"I Love You, You're Perfect, Now Change" has been making its way around the country ever since opening off-Broadway in 1996. Now it's entertaining crowds at Marines Memorial Theatre in downtown San Francisco, a perfect location for both locals and tourists.
With a book by Joe DiPietro and music by Jimmy Roberts, this musical revue is based on male-female relations from the first date through long-lasting marriage. With a likable four-person cast accompanied by piano (Kim Douglas Steiner) and violin (Mary Pitchford), the musical skits are amusing and often right-on, judging by the frequent laughs of recognition from the audience. The set and lighting by Neil Jampolis are simple, enhanced by Duncan Edwards' sound design.
Skillfully directed by Joel Bishoff, each person in the cast plays a variety of types and ages, making the changes with a tweak of wardrobe (costumes by Pamela Scofield), wig and demeanor. Pairings also switch, each time to advantage, it seems. Kudos all around to Darrin Baker, Anne Bobby, Jennifer Simard and Daniel Tatar. Some of the more clever scenes include "Cantata for a First Date," when Baker and Bobby portray a couple who meet for their first date, but decide to dispense with those formalities and pretend they're on their second date. Before the evening is over, they're pretending they've broken up and run into each other after six months. Tatar and Simard quickly follow with "A Stud and a Babe," who actually are a geek and a frump trying their best to make conversation and realizing they can rise above appearances. The second act opens with Bobby lamenting, "Always a Bridesmaid" and the ugly dresses she has had to wear.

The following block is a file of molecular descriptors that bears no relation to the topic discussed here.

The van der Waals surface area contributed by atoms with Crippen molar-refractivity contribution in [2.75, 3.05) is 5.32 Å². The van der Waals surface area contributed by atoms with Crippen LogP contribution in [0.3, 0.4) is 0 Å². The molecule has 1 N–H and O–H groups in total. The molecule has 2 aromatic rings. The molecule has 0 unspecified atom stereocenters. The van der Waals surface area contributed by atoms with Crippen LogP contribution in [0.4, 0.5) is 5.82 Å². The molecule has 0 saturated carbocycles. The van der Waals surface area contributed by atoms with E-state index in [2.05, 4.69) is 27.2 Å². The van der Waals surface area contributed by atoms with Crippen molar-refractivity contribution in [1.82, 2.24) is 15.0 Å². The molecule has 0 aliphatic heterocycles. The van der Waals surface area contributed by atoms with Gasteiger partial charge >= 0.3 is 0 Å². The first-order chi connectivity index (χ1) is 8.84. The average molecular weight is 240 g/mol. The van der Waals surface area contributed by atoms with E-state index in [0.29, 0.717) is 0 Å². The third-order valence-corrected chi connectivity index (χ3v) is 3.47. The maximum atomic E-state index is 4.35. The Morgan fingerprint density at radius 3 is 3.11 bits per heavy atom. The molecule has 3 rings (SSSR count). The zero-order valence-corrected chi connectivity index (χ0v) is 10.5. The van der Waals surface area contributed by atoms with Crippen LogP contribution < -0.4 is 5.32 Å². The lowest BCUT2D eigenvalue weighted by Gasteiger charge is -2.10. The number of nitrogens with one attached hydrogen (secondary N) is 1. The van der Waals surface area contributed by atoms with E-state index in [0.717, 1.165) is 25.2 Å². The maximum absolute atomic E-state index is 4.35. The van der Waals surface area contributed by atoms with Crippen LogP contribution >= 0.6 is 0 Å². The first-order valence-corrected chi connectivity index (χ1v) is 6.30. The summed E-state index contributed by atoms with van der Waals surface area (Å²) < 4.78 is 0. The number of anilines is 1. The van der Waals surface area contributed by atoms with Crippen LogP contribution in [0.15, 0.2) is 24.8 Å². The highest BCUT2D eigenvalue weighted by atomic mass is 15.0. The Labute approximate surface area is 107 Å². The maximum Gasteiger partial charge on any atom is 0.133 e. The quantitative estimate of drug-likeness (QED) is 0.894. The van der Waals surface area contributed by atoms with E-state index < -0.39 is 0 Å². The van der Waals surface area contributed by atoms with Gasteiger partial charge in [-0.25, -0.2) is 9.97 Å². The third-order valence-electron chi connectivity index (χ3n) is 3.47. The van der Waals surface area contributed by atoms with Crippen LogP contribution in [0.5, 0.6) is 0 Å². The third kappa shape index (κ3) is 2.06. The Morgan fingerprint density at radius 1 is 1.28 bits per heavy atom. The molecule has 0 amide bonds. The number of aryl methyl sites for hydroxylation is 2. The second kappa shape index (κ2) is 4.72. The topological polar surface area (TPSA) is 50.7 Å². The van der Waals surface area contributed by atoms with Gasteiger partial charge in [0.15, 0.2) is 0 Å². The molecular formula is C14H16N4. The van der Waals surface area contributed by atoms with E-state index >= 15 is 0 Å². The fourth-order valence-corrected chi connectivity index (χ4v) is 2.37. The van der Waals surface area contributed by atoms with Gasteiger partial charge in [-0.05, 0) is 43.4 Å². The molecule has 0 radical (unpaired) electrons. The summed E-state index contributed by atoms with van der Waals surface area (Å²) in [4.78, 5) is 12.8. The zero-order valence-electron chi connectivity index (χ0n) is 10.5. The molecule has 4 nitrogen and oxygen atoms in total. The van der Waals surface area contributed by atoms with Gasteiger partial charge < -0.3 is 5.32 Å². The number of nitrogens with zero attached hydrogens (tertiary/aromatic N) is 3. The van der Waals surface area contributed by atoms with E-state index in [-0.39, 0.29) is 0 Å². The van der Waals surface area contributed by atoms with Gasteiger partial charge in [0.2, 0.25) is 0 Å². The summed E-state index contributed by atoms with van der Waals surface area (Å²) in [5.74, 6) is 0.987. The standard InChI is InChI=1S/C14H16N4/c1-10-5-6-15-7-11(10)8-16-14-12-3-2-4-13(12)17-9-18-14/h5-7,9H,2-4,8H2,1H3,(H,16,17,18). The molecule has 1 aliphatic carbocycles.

Although the show has a few weak spots, overall it's thoroughly entertaining with its gentle yet accurate satire, pleasant songs and engaging cast.
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